Gorge de Salenys Via Ferrata The valley though is quite deep with a small stream with water at the bottom and tall deciduous sycamore or plain trees. It's quite verdant and green being narrow and sheltered it doesn't feel as arid and mediterranean as the more open south facing slopes of the Gavarres, instead being more northern European in character without the normal cork trees and alzinas normally found on the Gavarres.

To get to the Via Ferrata we have to take a signposted track down into the valley, and at the bottom we turn to the left, almost back on ourselves. We had assumed the gorges would be on the route to Santa Cristina, but in reality it is more like its own separate secret route.

A few people are coming up out of the valley. The entrance is more or less a stream with some rope bridges and a path but at the far end it starts to get rockier and we can see the first of the wire-walk bridges above our heads and the valley narrows to rocky walls. Ahead of us the stream runs through a narrow crack between two rocks - less than a metre wide and along this section is are the wires of the Via Ferrata so you can take yourself through the narrow pass. To reach this part you have to work your way around pins stapled into the rock at a height of about 3-4m up. This is where you need climbing gear to do the Via Ferrata, which we don't have.

A sign on the entrance also says that helmets, harnesses and carabinas (and climbing insurance) are necessary to do the via ferrata with the suggestion that they can be hired from Sant Feliu Adventures. However, the via ferrata is not the only route up. There is a path to the right which takes you over the rocks - it's a bit of a scramble and we go up and discover that the valley is like a series of levels or steps with water pools on each level, then rocks to scramble up again at the back and further via ferrata routes up.

We do a little exploring but then work our way back down and out, exhilarated by the possibilities. At the point we turned into the gorges, we turn to the left and take the path marked towards Santa Cristina at the stream level through the valley. The walk is really pleasant with light dappling on the trees and the sound of our cuckoo in the distance.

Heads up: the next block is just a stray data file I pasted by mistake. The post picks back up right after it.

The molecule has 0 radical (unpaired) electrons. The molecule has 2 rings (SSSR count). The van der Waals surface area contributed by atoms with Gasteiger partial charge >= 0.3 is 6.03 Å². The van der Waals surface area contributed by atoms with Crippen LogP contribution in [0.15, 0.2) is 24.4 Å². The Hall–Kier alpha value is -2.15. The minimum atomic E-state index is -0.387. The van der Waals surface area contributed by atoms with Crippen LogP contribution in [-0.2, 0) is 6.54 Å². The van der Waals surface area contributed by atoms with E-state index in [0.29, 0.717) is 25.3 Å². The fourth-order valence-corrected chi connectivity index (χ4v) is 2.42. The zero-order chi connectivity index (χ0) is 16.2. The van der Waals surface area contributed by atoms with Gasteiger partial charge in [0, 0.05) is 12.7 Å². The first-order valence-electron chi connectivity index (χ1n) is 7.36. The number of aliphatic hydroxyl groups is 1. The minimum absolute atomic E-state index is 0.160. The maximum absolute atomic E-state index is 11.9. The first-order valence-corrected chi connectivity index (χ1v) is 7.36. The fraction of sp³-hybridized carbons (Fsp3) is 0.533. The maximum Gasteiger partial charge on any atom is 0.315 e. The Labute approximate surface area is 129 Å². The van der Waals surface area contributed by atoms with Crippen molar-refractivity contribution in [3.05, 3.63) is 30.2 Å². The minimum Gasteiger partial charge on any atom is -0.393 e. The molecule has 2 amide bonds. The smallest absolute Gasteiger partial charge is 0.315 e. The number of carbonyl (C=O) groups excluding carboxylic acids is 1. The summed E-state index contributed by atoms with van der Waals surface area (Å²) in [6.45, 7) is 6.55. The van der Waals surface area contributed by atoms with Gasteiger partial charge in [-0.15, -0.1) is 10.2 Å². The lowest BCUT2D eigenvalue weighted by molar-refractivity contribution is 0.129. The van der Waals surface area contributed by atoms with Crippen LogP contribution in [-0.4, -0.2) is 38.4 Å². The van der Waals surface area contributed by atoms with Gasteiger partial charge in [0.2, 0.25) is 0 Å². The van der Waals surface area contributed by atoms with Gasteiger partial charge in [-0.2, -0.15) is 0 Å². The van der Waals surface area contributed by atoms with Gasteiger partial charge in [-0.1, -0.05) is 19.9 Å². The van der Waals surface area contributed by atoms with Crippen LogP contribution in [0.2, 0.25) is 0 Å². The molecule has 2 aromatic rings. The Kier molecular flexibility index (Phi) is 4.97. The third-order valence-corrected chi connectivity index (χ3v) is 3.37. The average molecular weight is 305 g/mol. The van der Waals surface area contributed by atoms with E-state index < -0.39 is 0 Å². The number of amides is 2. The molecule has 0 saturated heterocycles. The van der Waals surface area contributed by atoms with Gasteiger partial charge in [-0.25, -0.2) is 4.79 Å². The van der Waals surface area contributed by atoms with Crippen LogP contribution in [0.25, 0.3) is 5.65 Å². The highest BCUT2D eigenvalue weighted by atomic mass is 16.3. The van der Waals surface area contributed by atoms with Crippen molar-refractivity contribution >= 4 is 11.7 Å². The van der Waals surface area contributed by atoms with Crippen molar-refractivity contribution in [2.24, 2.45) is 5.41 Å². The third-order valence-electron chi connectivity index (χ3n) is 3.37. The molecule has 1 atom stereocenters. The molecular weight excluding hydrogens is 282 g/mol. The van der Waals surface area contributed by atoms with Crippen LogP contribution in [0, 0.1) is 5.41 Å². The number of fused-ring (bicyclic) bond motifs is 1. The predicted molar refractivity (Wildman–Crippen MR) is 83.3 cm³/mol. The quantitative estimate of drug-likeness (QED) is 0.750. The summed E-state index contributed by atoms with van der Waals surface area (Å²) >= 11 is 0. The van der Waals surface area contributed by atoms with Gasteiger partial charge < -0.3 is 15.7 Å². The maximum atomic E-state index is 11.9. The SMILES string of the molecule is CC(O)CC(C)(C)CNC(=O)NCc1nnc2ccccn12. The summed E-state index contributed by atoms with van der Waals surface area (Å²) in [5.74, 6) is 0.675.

Eventually we pass the Aigua de Salenys bottling plant and reach a bigger gravel road, which then connects to the Carrilet Via Verde - the old train route between Girona and Sant Feliu de Guixols which has now become a long distance bike route. We follow the Via Verde almost as far as the old station (now restaurant) for Font Picant and turn back up to the park.

Update June 2018

Having been a while since we last visited the gorge we decided to try again - twice. Thinking that we knew where we were going, we didn't take a map. So the first day we parked at Romanya de la Selva and walked down the road, and walked and walked. Once we got to the crossroads which connect to Sant Miquel d'Aro, we stopped and did a different walk through the estate. We hadn't gone far enough down. We drove down, but didn't see the gorge signposted...

So we tried again on the Sunday, but this time from the bottom of the valley. There is access from the C65 dual carriageway just before the Els Tinars restaurant and the path is clearly marked. The first thing is the bottling plant is back working. You can buy Aigua de Salenys in some of the restaurants on the coast. There was a group climbing - the Via Ferrata runs all the way to the top, but since it needs climbing gear, we haven't been that high.

And at the top, we found the signpost to look out for from the road (our original walk connected via a footpath). At the top it's marked as "Font Penedes", and there is no obvious marking saying gorge from the top.

Neighbouring walks: Romanya de la Selva - Calonge (Cami de Molins and over Cabanyes) - Castell d'Aro and estate of Mas Nou - Solius, rocks for climbing and ruined castle - Sant Feliu de Guixols Pedralta - Romanya de la Selva to Platja d'Aro via Golf d'Aro Mas Nou - Romanya de la Selva to Puig d'Arques

Walking route for Bell-lloc to Gorges de Salenys